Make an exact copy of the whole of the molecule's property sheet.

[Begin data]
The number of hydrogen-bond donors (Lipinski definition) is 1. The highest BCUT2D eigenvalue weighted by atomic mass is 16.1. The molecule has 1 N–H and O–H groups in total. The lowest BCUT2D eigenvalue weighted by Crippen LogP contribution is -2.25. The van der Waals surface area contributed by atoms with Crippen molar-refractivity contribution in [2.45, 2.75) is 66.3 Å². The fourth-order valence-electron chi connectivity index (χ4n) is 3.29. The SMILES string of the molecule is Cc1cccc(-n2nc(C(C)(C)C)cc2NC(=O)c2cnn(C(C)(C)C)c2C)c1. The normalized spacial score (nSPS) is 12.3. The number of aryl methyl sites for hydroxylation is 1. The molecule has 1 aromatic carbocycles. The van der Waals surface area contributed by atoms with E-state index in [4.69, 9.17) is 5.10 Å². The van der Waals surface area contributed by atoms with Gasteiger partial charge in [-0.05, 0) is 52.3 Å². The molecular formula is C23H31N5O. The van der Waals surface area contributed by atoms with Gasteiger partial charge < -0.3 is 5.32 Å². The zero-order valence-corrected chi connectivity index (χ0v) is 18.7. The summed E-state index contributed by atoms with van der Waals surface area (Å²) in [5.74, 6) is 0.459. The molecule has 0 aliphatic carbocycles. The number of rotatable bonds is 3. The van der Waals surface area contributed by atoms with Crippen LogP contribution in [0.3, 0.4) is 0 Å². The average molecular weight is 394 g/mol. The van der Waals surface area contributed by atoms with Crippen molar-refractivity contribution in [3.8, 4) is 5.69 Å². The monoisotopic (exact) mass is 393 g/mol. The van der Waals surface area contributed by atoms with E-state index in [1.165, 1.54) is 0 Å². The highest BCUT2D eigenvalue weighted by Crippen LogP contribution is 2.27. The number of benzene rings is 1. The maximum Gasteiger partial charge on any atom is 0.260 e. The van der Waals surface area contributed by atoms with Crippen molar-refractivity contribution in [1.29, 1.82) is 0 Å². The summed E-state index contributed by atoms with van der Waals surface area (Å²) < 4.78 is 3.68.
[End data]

The number of hydrogen-bond donors (Lipinski definition) is 1. The highest BCUT2D eigenvalue weighted by atomic mass is 16.1. The molecule has 1 N–H and O–H groups in total. The lowest BCUT2D eigenvalue weighted by Crippen LogP contribution is -2.25. The van der Waals surface area contributed by atoms with Crippen molar-refractivity contribution in [2.45, 2.75) is 66.3 Å². The fourth-order valence-electron chi connectivity index (χ4n) is 3.29. The SMILES string of the molecule is Cc1cccc(-n2nc(C(C)(C)C)cc2NC(=O)c2cnn(C(C)(C)C)c2C)c1. The normalized spacial score (nSPS) is 12.3. The number of aryl methyl sites for hydroxylation is 1. The molecule has 1 aromatic carbocycles. The van der Waals surface area contributed by atoms with E-state index in [4.69, 9.17) is 5.10 Å². The van der Waals surface area contributed by atoms with Gasteiger partial charge in [-0.05, 0) is 52.3 Å². The molecular formula is C23H31N5O. The van der Waals surface area contributed by atoms with Gasteiger partial charge < -0.3 is 5.32 Å². The zero-order valence-corrected chi connectivity index (χ0v) is 18.7. The summed E-state index contributed by atoms with van der Waals surface area (Å²) in [5.74, 6) is 0.459. The molecule has 0 aliphatic carbocycles. The number of rotatable bonds is 3. The van der Waals surface area contributed by atoms with Crippen LogP contribution in [0.3, 0.4) is 0 Å². The average molecular weight is 394 g/mol. The van der Waals surface area contributed by atoms with Crippen molar-refractivity contribution in [3.8, 4) is 5.69 Å². The monoisotopic (exact) mass is 393 g/mol. The van der Waals surface area contributed by atoms with E-state index in [1.165, 1.54) is 0 Å². The highest BCUT2D eigenvalue weighted by Crippen LogP contribution is 2.27. The number of benzene rings is 1. The maximum Gasteiger partial charge on any atom is 0.260 e. The van der Waals surface area contributed by atoms with Crippen molar-refractivity contribution in [1.29, 1.82) is 0 Å². The summed E-state index contributed by atoms with van der Waals surface area (Å²) < 4.78 is 3.68.